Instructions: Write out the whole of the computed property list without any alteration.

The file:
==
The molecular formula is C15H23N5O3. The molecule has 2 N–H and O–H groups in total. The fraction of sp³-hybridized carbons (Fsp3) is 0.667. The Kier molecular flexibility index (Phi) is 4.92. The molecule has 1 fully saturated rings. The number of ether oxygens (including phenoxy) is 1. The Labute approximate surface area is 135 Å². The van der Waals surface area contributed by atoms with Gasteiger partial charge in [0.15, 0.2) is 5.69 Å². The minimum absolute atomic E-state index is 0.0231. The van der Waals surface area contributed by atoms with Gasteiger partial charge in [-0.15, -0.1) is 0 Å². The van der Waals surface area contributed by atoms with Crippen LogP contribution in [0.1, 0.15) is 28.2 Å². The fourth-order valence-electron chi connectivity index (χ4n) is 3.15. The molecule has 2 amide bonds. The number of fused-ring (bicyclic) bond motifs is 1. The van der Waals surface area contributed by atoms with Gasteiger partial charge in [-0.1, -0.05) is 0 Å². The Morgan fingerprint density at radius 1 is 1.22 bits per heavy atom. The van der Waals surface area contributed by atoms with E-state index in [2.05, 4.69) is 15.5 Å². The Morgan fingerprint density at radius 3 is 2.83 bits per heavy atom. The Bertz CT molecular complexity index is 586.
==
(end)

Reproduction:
The molecular formula is C15H23N5O3. The molecule has 2 N–H and O–H groups in total. The fraction of sp³-hybridized carbons (Fsp3) is 0.667. The Kier molecular flexibility index (Phi) is 4.92. The molecule has 1 fully saturated rings. The number of ether oxygens (including phenoxy) is 1. The Labute approximate surface area is 135 Å². The van der Waals surface area contributed by atoms with Gasteiger partial charge in [0.15, 0.2) is 5.69 Å². The minimum absolute atomic E-state index is 0.0231. The van der Waals surface area contributed by atoms with Gasteiger partial charge in [-0.15, -0.1) is 0 Å². The van der Waals surface area contributed by atoms with Crippen LogP contribution in [0.1, 0.15) is 28.2 Å². The fourth-order valence-electron chi connectivity index (χ4n) is 3.15. The molecule has 2 amide bonds. The number of fused-ring (bicyclic) bond motifs is 1. The van der Waals surface area contributed by atoms with Gasteiger partial charge in [-0.1, -0.05) is 0 Å². The Morgan fingerprint density at radius 1 is 1.22 bits per heavy atom. The van der Waals surface area contributed by atoms with E-state index in [2.05, 4.69) is 15.5 Å². The Morgan fingerprint density at radius 3 is 2.83 bits per heavy atom. The Bertz CT molecular complexity index is 586.